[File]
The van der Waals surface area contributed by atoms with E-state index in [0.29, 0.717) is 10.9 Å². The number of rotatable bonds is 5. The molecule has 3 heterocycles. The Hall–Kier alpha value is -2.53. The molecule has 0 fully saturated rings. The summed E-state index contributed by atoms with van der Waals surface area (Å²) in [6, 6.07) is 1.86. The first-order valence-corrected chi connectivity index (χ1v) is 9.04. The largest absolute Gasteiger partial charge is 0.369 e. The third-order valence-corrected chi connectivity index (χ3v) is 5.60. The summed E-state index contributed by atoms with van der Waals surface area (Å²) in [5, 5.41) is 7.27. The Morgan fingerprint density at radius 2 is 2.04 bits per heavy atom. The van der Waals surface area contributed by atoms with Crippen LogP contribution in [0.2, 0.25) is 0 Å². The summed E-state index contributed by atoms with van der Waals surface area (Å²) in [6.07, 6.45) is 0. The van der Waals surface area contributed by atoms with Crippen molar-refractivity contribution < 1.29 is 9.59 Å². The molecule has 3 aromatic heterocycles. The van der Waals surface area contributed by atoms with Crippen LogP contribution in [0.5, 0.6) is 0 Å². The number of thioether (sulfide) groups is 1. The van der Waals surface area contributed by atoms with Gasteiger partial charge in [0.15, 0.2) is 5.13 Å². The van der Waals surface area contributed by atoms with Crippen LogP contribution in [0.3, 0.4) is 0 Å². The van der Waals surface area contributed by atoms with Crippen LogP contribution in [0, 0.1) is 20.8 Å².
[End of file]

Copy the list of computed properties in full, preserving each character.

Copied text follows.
The van der Waals surface area contributed by atoms with E-state index in [0.29, 0.717) is 10.9 Å². The number of rotatable bonds is 5. The molecule has 3 heterocycles. The Hall–Kier alpha value is -2.53. The molecule has 0 fully saturated rings. The summed E-state index contributed by atoms with van der Waals surface area (Å²) in [6, 6.07) is 1.86. The first-order valence-corrected chi connectivity index (χ1v) is 9.04. The largest absolute Gasteiger partial charge is 0.369 e. The third-order valence-corrected chi connectivity index (χ3v) is 5.60. The summed E-state index contributed by atoms with van der Waals surface area (Å²) in [5, 5.41) is 7.27. The Morgan fingerprint density at radius 2 is 2.04 bits per heavy atom. The van der Waals surface area contributed by atoms with Crippen LogP contribution in [0.2, 0.25) is 0 Å². The summed E-state index contributed by atoms with van der Waals surface area (Å²) in [6.07, 6.45) is 0. The van der Waals surface area contributed by atoms with Crippen molar-refractivity contribution < 1.29 is 9.59 Å². The molecule has 3 aromatic heterocycles. The van der Waals surface area contributed by atoms with Crippen LogP contribution in [0.5, 0.6) is 0 Å². The number of thioether (sulfide) groups is 1. The van der Waals surface area contributed by atoms with Gasteiger partial charge in [0.15, 0.2) is 5.13 Å². The van der Waals surface area contributed by atoms with Crippen LogP contribution in [0.3, 0.4) is 0 Å². The van der Waals surface area contributed by atoms with Crippen LogP contribution in [0, 0.1) is 20.8 Å².